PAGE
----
The death of the prestigious jurist Ruth Bader Ginsburg, member of the Supreme Court of the United States, has triggered a new political battle within the race for the presidential and legislative elections of next November 3rd.
As it is known, the Supreme Court is the top federal judiciary in the U.S., which consists of the Chief Justice of the U.S. and eight associates. Each justice is appointed by the president and has lifetime tenure, meaning they remain on the Court until they retire or die.
Among their functions are to decide on legal matters that were not settled at lower levels, to invalidate federal or state laws, as well as decisions of the public administration including the president. Its verdiThe death of the prestigious jurist Ruth Bader Ginsburg, member of the Supreme Court of the United States, has triggered a new political battle within the race for the presidential and legislative elections of next November 3rd.cts are not subject to appeal.
An interesting fact, especially at this time, is that in the event of uncertainties or a tie in the presidential elections, they can designate the new head of the White House -- as happened in 2000 in favor of George W. Bush.
With only 43 days to go before the elections, it would be reasonable that the appointment of Bader Ginsburg's replacement be made after the new executive and legislative powers are installed.
However, with the current administration headed by Donald Trump, things are neither normal nor logical in that country, much less in politics where there is a real war due to the president's intense desire to remain in office, at any cost.
Therefore, the current resident of the White House was quick to assure that he would appoint the new position to the Supreme Court as quickly as possible in order to consolidate, with six judges, the power of the most reactionary right on the Court.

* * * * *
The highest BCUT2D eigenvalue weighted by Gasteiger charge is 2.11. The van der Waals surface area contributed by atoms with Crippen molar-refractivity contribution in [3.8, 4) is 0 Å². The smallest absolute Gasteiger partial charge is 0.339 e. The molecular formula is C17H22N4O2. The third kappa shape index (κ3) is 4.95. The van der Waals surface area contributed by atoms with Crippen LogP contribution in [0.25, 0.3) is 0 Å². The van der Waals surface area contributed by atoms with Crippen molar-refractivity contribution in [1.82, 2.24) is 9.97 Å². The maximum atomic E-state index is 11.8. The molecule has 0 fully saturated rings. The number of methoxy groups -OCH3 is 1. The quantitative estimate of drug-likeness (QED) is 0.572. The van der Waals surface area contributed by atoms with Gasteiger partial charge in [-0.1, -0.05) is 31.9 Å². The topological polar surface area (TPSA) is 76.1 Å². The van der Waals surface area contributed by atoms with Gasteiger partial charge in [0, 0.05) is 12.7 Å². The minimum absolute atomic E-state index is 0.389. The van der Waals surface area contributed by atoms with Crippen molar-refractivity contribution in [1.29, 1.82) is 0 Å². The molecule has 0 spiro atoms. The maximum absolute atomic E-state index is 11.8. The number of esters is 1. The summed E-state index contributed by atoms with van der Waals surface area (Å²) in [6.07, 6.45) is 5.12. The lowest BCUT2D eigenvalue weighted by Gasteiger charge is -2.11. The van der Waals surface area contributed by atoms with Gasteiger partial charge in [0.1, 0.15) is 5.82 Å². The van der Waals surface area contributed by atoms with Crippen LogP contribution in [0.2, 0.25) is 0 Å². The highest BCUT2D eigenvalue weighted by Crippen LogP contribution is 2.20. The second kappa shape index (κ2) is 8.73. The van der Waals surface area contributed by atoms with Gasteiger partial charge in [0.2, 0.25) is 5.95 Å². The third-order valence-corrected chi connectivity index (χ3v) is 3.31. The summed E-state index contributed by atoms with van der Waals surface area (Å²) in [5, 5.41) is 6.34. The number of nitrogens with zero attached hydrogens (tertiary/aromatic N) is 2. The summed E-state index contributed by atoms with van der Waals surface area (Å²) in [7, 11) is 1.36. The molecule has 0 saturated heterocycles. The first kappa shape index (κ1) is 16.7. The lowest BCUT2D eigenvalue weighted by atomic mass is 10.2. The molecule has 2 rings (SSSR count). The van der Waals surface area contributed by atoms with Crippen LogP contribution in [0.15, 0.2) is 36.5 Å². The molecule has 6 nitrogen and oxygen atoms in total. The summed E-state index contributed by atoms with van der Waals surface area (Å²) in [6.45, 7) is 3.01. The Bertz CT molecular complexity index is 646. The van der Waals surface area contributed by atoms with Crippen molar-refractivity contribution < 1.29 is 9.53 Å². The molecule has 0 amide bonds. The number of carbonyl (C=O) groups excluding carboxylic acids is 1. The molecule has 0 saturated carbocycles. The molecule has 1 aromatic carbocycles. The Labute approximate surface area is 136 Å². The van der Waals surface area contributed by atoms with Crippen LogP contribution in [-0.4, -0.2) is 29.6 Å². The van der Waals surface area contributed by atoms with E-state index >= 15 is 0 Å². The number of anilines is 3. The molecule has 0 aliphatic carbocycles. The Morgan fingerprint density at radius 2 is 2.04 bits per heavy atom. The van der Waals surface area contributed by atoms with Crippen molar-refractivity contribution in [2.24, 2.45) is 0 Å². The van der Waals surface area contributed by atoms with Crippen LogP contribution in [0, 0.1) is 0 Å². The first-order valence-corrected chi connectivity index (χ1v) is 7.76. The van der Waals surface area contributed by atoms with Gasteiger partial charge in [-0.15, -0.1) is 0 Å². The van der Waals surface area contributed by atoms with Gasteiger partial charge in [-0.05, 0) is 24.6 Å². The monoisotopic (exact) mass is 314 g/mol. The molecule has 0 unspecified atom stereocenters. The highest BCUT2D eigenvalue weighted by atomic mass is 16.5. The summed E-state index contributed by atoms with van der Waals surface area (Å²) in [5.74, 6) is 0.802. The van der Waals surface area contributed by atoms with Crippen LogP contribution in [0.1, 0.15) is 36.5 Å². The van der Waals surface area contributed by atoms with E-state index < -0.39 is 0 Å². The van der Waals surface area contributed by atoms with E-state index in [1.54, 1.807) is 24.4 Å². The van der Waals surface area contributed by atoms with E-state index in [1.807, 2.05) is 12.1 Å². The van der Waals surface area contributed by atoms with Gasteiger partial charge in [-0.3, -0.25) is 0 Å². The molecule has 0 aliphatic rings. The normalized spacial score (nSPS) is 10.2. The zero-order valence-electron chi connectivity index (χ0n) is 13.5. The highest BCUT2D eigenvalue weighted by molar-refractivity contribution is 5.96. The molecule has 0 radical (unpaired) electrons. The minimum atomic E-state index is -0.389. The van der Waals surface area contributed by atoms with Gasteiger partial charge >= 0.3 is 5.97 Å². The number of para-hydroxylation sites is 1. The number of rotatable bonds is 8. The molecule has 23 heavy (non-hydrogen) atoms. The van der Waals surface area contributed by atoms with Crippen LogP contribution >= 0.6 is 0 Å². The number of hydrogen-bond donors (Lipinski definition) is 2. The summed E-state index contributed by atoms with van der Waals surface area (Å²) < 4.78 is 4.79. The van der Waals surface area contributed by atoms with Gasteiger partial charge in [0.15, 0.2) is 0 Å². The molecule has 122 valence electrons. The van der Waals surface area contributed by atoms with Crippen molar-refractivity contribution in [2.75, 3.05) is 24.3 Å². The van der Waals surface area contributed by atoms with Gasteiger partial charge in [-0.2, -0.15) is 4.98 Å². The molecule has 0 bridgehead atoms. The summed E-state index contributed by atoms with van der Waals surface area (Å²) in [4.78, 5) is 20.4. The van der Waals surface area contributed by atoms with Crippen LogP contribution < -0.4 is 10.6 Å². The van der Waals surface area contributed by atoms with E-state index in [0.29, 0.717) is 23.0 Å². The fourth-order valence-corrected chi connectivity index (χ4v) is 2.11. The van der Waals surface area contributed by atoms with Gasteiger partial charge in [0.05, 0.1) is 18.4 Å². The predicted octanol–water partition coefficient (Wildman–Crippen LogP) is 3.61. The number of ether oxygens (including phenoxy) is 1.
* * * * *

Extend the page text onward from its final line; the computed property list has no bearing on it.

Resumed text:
The leader of the Senate, Mitch MacConell, immediately supported this decision, a clearly opportunistic attitude if we recall that in 2016, the Republicans refused to ratify a candidate proposed by Barack Obama, with the excuse that it was not correct to do so during an election year.
The situation is complex, because even if Trump loses the presidency and the Democrats win a majority in the Senate, they would have to deal for a number of years with a hostile Supreme Court, willing to hinder decisions on sensitive issues such as migration, women's rights, and health proposals.
Before her death, Justice Bader Ginsburg expressed the desire that her replacement be appointed after the election period ends and new members of Congress are installed in office.
But it looks like the precarious political ethics in that country will prevent that her final wish is respected.